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Overview

Brief Summary

Biology

This rarely seen deer, which is most active at dusk and dawn (3), is usually solitary and only occasionally travels in pairs (2). Moving about its territory, which males aggressively defend from others (3), the tufted deer searches for grasses and other vegetation on which to feed, with the white underside of the tail flashing into view with every bounce as it walks (2). If disturbed, the tufted deer may bark in alarm and will take flight, moving with nimble, cat-like jumps (2) (3). The mating season, or rut, takes place from September until December (5), when the loud barks of the tufted deer can be heard more frequently (2). After a gestation period of 210 days, a single young is born between May and July. The tufted deer reaches sexual maturity around the age of nine months (5).
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Description

The tufted deer is a fairly dainty deer, named after the tuft of long, blackish-brown hair growing from the forehead (2) (3). The antlers of male tufted deer are diminutive spikes, rarely protruding beyond the distinctive tuft of hair (3). Its body is a deep chocolate brown in colour on the upperparts, white below, with the coat composed of coarse, almost spine-like hairs, which give the tufted deer a somewhat shaggy appearance (2). The head and neck are grey, with white markings highlighting the tips of the ears (2). The underside of the tail is also white and can be seen as the deer holds its tail up as it runs (3). Both male and female tufted deer have large, stout upper canines (3), with those of the male forming tusks up to 2.5 centimetres long (4).
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Distribution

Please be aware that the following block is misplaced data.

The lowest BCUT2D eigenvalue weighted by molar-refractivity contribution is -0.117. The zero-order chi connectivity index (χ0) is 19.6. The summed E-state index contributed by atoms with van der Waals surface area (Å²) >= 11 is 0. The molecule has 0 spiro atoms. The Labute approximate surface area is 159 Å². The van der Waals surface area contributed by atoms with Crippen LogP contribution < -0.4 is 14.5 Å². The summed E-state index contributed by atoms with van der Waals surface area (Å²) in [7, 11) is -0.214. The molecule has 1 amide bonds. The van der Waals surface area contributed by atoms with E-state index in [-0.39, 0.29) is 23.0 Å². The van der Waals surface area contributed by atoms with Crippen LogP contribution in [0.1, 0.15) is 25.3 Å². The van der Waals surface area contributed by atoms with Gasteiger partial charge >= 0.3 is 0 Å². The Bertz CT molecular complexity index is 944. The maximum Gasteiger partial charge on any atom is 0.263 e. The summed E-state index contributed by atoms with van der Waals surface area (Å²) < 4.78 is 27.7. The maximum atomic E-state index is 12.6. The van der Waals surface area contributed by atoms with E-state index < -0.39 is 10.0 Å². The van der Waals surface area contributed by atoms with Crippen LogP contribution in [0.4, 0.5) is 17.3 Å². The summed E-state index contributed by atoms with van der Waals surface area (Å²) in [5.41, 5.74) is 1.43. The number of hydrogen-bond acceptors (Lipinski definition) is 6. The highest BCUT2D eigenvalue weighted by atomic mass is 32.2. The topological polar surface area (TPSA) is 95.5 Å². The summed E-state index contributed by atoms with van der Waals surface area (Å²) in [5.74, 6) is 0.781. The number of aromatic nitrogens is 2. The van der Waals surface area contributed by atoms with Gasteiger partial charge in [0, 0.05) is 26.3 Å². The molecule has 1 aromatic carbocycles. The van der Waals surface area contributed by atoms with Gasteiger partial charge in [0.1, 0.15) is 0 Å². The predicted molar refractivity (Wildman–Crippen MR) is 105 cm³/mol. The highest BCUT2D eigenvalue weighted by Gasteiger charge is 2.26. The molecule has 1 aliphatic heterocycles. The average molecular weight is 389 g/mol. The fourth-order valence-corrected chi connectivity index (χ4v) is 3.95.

Range Description

This species is found in central and southern China and there are old records from northern Myanmar (Groves 2005, Smith and Xie 2008). There has been fairly extensive camera trapping in the Myanmar range of the species where it is known from old specimens, but these surveys have failed to locate the species (Than Zaw pers. comm.). If it does persist in Myanmar it must have an isolated habitat, or limited elevational or geographic range that has prevented its detection; the Wildlife Conservation Sociery surveys have looked for this species many times without any result (J.W. Duckworth pers. comm.).
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Geographic Range

Tufted deer live in northeast Burma (Myanmar) and southern and central China. Their range extends from 24 to 35 degrees N latitude and from 98 to 122 degrees E longitude.

(Sheng and Lu, 1982; Whitehead, 1972)

Biogeographic Regions: oriental (Native )

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Range

The tufted deer occurs across southern and south-eastern China to eastern Tibet and into northern Myanmar (2) (5). E. c. cephalophus is the most westerly of the subspecies, ranging from north-eastern Myanmar into south-western China (5). E. c. ichangensis occurs in central-southern China and north-eastern Myanmar and E. c. michianus is restricted to coastal provinces of eastern China, while the distribution of E. c. fociensis is not clear (5).
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Physical Description

Morphology

Physical Description

Tufted deer are similar in appearance to muntjac, although they are slightly larger. They weigh from 17 to 50 kg (37-110 lbs), and are 110 to 160 cm long (3.6-5.3 ft), with a shoulder height of 50 to 70 cm (1.6-2.3 ft). The tail is 7 to 16 cm (2.8-6.4 inches) long. The coat is coarse and dark gray or brown, with a dark gray head and neck. The underside is white, including the underside of the tail, and the lips and the tips of their ears are also white. Tufted deer gets their name from the tuft of hair on the forehead, which can sometimes hide the small antlers of the male. These antlers are simple and spiked, growing from short bony pedicles. Tufted deer have no upper incisors, but their upper canines are long and tusklike, similar to those of the muntjac. Male tufted deer are slightly larger than females. When a tufted deer fawn is born, its coloration is similar to that of an adult tufted deer, but with two parallel rows of spots on the back, on either side of the spine. These spots fade and disappear when the young deer reaches maturity.

(Grzimek, 1990; Nowak, 1999; Waller, 2001; Whitehead, 1972)

Range mass: 17 to 50 kg.

Range length: 110 to 160 cm.

Other Physical Features: endothermic ; bilateral symmetry

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Ecology

Habitat

Habitat and Ecology

Habitat and Ecology